ETA: 2020

8) Dane Dunning, RHP

Age: 24

62 IP, 2.76 ERA, 2.40 FIP, 26% K, 9% BB, .242 BAA (AA)

Highest Level: AA

Dunning throws from the third-base side of the rubber with a lower three-quarters arm slot and an upright trunk. He doesn’t throw hard, but his release is deceptive enough to carve through right-handed hitters at nearly every level in the minor leagues. Of all the pitching prospects in the White Sox system, he’s been the most productive and consistent, taking High-A to Double-A jumps in stride and generating year-to-year improvement.

He mixes a fastball, curveball, and changeup. The latter flashes average at times, allowing the righty to survive against left-handed hitters. He’ll always have natural platoon splits, but how well he repeats his delivery shows present below-average command with future average potential—better than most with three pitches.

Comparing Dunning to Cease shows the strength and weakness of each pitcher. Dunning doesn’t have Cease’s stuff, but has a touch more command, which results in a higher floor and more stable projection. Cease’s stuff makes it ease to squint and see a number-two starter, but that guess comes with the expectation that he matches Dunnings present command. It’s a matter of floor versus upside, as are many comparisons. Cease’s athleticism and stuff makes for an impact arm as a multi-inning reliever, whereas I think Dunning will always land in the third or fourth starter conversation.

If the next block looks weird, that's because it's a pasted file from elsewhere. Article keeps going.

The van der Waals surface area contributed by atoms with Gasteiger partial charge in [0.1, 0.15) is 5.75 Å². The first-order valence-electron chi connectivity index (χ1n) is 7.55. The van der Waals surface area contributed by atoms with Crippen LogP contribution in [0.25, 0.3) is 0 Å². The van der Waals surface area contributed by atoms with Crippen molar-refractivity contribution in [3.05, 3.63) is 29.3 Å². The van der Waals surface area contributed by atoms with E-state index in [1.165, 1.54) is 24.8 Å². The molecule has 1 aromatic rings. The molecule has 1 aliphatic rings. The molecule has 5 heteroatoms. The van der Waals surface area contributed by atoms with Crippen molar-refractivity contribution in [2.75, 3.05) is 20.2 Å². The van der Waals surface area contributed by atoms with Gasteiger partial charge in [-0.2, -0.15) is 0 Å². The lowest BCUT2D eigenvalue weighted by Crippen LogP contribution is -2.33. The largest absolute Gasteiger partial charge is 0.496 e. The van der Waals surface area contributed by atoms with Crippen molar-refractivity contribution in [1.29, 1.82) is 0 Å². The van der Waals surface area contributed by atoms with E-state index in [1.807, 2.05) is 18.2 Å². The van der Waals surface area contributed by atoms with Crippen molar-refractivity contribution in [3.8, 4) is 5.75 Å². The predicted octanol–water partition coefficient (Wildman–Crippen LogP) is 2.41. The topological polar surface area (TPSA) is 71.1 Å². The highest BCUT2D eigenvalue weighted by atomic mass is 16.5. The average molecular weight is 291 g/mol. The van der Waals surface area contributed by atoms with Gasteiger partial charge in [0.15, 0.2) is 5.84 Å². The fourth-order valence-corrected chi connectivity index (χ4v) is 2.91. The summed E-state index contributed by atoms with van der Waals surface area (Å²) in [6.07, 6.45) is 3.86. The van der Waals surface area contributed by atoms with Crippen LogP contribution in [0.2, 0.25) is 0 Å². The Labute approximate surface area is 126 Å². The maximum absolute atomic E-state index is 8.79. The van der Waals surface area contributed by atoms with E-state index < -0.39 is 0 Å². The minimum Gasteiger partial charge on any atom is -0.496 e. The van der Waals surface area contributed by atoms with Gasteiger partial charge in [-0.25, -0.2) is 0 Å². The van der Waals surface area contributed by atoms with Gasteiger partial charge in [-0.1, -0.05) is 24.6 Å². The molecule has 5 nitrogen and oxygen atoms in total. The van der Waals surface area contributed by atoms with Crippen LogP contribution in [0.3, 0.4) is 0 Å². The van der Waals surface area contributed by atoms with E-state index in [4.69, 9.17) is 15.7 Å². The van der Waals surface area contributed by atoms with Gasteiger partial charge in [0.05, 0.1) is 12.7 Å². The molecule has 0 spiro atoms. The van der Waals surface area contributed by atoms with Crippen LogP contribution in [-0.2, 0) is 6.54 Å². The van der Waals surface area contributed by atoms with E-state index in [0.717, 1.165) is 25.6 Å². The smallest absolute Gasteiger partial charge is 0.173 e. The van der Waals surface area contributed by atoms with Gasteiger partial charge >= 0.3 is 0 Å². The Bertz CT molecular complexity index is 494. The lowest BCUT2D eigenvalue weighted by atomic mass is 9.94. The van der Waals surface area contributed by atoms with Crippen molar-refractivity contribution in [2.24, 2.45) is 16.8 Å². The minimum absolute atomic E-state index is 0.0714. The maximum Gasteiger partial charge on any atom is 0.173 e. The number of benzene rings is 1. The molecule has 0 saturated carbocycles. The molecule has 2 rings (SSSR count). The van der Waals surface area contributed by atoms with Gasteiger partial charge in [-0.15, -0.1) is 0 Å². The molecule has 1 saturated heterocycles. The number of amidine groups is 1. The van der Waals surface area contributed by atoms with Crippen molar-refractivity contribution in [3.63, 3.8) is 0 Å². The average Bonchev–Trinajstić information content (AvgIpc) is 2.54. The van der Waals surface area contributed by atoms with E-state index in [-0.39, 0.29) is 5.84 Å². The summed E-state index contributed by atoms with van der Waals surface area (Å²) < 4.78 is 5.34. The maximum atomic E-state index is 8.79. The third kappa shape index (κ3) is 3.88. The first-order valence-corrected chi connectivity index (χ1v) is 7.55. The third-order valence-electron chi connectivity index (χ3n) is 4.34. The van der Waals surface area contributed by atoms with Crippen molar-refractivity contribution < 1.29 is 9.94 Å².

The evolution of how potential relief arms and starters are used in rotations if they aren’t clear top-half starters will dictate the future value of players like Dunning and Cease. I’m already eager to look back in 3-4 years and start criticizing my own thoughts.

ETA: 2019/2020

9) Blake Rutherford, OF

Age: 21

.293/.345/.436, 7 HR, 7% BB, 19% K, 15 SB (115 games - A+)

Highest Level: A

Rutherford is even younger than Basabe with some distinct characteristics that add him squarely into the White Sox plethora of outfield depth. There’s no plus tool with Rutherford, but everything has the chance to become average. My expectation is that there’s enough hope of a potential adjustment mechanically to push the former high school left-handed bat to above average hit and game power.

In my look at Winston-Salem earlier this season, Rutherford was the bat that impressed me the most (note: Robert and Madrigal were not on the team yet). There are far too many ground balls in his profile, but his feel for contact is fantastic for a player this young. It encourages any thoughts that he’s probably an offseason with Driveline away from making higher quality contact and shooting up on this list from an offensive standpoint. I see him as a future left fielder because the arms of Adolfo—pre TJ—and Jimenez are far better, but there’s enough spray contact versus left-handed arms to remove substantial worry about a platoon.